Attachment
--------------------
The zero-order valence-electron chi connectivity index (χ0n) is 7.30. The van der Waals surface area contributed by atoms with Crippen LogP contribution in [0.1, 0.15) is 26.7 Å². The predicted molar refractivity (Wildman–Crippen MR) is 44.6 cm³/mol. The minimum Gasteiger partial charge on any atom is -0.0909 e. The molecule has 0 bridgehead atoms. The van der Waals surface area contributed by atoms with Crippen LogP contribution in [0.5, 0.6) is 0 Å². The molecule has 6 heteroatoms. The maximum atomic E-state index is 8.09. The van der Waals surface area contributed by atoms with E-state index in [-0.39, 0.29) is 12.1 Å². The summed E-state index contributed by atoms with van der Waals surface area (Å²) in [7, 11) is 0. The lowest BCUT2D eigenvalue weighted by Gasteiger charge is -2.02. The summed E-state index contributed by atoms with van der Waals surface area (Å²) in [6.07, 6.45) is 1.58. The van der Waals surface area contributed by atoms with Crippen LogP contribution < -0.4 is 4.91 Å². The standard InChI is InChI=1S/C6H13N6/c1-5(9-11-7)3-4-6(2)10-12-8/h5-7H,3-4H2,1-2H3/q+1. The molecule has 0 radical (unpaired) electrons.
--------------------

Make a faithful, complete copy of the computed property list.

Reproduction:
The zero-order valence-electron chi connectivity index (χ0n) is 7.30. The van der Waals surface area contributed by atoms with Crippen LogP contribution in [0.1, 0.15) is 26.7 Å². The predicted molar refractivity (Wildman–Crippen MR) is 44.6 cm³/mol. The minimum Gasteiger partial charge on any atom is -0.0909 e. The molecule has 0 bridgehead atoms. The van der Waals surface area contributed by atoms with Crippen LogP contribution in [0.5, 0.6) is 0 Å². The molecule has 6 heteroatoms. The maximum atomic E-state index is 8.09. The van der Waals surface area contributed by atoms with E-state index in [-0.39, 0.29) is 12.1 Å². The summed E-state index contributed by atoms with van der Waals surface area (Å²) in [7, 11) is 0. The lowest BCUT2D eigenvalue weighted by Gasteiger charge is -2.02. The summed E-state index contributed by atoms with van der Waals surface area (Å²) in [6.07, 6.45) is 1.58. The van der Waals surface area contributed by atoms with Crippen LogP contribution < -0.4 is 4.91 Å². The standard InChI is InChI=1S/C6H13N6/c1-5(9-11-7)3-4-6(2)10-12-8/h5-7H,3-4H2,1-2H3/q+1. The molecule has 0 radical (unpaired) electrons.